We packed up our cloth shopping bags this morning and headed to our local farmer's market. Even though it's early in the growing season around here and not all the farmers were there to sell their wares, just wandering up and down the booths was a delight for all senses. The fragrance of fresh basil, beauty of red, green and blue produce, the feel of a perfectly ripe, firm blueberry, the taste of that first luscious strawberry picked this morning---all amid the happy strings of a fiddler and the busy buzz of shoppers.
Every fruit and vegetable at the farmer's market is picked at peak ripeness. This means peak flavor and peak nutritional value. The strawberries that I bought in the grocery store last week were good, but the berries we bought today were grown in the town right next to ours and are absolutely amazing. Juicy. Sweet. Wonderfully delicious. Since they were picked this morning, they are also richer in nutrients. Most produce we buy at grocery stores are picked greener so they can travel better. This means fewer nutrients have developed at that point. After that, with each day that that goes by some nutrient value is lost. The air, water from the sprinklers, and light all diminish different nutrients. Don't get me wrong. I still want you to eat your fruits and veggies. We still get lots of good healthy things in our fresh produce, just not as many as if we ate them fresh from the garden.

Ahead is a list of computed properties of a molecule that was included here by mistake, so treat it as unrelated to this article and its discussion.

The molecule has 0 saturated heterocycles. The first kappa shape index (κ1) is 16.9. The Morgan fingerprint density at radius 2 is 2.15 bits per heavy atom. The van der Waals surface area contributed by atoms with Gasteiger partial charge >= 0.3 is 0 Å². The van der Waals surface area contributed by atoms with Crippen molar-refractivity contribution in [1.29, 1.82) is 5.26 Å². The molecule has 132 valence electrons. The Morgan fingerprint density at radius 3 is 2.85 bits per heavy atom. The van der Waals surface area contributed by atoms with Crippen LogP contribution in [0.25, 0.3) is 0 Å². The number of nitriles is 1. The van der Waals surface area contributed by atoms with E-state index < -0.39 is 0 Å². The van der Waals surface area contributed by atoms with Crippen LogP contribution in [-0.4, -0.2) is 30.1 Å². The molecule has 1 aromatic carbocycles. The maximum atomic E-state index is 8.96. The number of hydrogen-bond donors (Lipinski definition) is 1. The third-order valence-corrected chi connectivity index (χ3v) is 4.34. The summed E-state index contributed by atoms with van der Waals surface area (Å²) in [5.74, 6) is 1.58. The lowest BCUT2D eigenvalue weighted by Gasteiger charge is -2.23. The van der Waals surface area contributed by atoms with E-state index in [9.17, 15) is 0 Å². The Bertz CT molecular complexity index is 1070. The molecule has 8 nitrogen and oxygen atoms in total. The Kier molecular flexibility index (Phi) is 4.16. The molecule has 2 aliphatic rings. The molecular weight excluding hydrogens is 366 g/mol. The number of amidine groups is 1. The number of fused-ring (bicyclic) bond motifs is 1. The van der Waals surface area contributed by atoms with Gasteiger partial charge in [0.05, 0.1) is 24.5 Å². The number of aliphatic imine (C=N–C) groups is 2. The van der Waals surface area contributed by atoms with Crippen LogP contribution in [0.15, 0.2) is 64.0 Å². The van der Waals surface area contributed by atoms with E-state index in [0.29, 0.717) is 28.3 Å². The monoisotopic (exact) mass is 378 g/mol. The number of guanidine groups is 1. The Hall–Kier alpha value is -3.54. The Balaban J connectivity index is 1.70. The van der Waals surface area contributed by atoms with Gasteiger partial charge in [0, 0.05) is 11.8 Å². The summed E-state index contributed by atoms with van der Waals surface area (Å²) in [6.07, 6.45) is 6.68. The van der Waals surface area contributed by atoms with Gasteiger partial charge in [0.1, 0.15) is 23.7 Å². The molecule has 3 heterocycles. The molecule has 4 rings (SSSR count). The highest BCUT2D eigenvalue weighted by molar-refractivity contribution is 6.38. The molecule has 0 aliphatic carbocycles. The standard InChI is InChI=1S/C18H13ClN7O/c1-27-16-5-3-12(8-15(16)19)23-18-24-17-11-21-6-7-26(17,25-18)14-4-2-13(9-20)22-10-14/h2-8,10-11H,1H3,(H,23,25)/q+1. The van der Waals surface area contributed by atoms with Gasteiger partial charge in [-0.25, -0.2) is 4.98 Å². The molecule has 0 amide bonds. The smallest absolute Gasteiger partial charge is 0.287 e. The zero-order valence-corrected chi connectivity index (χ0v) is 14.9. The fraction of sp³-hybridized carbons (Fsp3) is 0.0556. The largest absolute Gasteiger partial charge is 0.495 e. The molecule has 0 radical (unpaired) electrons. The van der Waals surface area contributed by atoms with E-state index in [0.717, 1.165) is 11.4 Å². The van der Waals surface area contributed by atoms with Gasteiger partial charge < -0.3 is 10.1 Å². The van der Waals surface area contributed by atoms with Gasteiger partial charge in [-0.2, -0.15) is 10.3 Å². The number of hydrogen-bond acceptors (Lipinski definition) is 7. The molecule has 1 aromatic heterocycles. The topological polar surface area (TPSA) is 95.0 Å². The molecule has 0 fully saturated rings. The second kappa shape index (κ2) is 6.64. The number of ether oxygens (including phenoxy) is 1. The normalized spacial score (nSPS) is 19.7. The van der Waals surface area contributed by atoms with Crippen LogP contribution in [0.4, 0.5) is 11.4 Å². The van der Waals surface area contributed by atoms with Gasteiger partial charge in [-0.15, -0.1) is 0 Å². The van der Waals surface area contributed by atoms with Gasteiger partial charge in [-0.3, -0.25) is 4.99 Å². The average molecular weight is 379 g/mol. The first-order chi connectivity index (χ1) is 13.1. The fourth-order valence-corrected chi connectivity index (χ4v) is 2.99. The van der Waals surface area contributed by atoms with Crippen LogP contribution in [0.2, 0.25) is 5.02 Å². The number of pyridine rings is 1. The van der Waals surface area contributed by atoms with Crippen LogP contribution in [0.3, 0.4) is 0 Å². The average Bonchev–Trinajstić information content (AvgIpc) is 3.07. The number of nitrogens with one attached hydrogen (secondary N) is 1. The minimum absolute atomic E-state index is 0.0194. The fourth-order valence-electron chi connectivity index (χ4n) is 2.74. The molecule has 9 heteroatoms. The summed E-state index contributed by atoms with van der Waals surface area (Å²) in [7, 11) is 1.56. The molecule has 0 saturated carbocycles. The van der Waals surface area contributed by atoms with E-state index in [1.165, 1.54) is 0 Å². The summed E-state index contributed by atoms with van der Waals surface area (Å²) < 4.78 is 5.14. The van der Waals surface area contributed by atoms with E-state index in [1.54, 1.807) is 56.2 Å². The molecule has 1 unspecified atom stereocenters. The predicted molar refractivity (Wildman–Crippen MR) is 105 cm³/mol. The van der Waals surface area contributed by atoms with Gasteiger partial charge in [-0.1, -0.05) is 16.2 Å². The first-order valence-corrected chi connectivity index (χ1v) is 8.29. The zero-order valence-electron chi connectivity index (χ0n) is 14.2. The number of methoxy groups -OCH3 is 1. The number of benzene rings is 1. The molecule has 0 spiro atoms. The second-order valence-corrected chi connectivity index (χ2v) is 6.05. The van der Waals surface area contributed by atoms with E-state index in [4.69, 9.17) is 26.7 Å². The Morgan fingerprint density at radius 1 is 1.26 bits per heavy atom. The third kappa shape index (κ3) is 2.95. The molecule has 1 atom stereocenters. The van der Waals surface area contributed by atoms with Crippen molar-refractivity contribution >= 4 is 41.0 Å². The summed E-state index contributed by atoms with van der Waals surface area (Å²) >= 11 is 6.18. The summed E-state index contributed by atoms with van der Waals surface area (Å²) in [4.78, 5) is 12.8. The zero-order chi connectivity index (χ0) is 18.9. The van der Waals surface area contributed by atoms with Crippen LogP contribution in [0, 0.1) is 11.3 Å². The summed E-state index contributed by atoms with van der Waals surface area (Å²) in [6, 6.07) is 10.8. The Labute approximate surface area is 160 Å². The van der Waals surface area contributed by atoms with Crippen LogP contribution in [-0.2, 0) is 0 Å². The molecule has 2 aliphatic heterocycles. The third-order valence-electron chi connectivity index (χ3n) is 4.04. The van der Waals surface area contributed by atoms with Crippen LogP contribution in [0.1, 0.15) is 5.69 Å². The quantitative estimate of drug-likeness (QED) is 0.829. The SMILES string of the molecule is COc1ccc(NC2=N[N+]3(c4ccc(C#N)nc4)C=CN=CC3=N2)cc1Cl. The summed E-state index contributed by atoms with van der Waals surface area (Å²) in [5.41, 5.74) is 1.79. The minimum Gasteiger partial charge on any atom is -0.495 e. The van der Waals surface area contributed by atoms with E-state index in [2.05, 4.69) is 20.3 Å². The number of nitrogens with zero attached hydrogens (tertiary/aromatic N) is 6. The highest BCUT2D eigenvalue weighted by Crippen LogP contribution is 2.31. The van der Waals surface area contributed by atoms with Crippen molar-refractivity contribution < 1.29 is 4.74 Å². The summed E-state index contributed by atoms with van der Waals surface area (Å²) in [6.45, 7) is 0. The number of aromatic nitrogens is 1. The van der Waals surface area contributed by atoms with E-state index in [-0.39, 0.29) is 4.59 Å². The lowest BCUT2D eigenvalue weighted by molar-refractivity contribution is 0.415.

Organic farmers are a staple at most markets allowing good options for those of us who wish to have fewer chemicals in our food. Most farmers are practicing sustainable agricultural methods which help preserve rich farm lands.
Another thing to consider is the fossil fuel necessary to transport produce to us. If we buy things locally grown, far less fuel is necessary to get the food to us than when California strawberries are shipped to the mid west. Shopping at your local farmer's market supports local farmers, which helps to strengthen your local economy. This also eliminates the middleman, so our money goes straight to the farmers.
One drawback is availability and variety. If I want an item that is out-of-season or produce that are not grown in our area, like bananas, I am out of luck at the market. We just need to accept that. The trick is to flow with what's in season.
The best plan is to wander through the farmer's market once a week. Pick up only what you'll eat for the coming week. Plan your meals around these wonderfully fresh foods. Then, make your grocery list to fill in what you need to buy at the grocery store to make those meals happen. This gives you the best of both worlds.
Your homework for the week? Go to the farmer's market and say "Yes!" to the fresh produce...as you're walking away from that crowded kettle corn booth!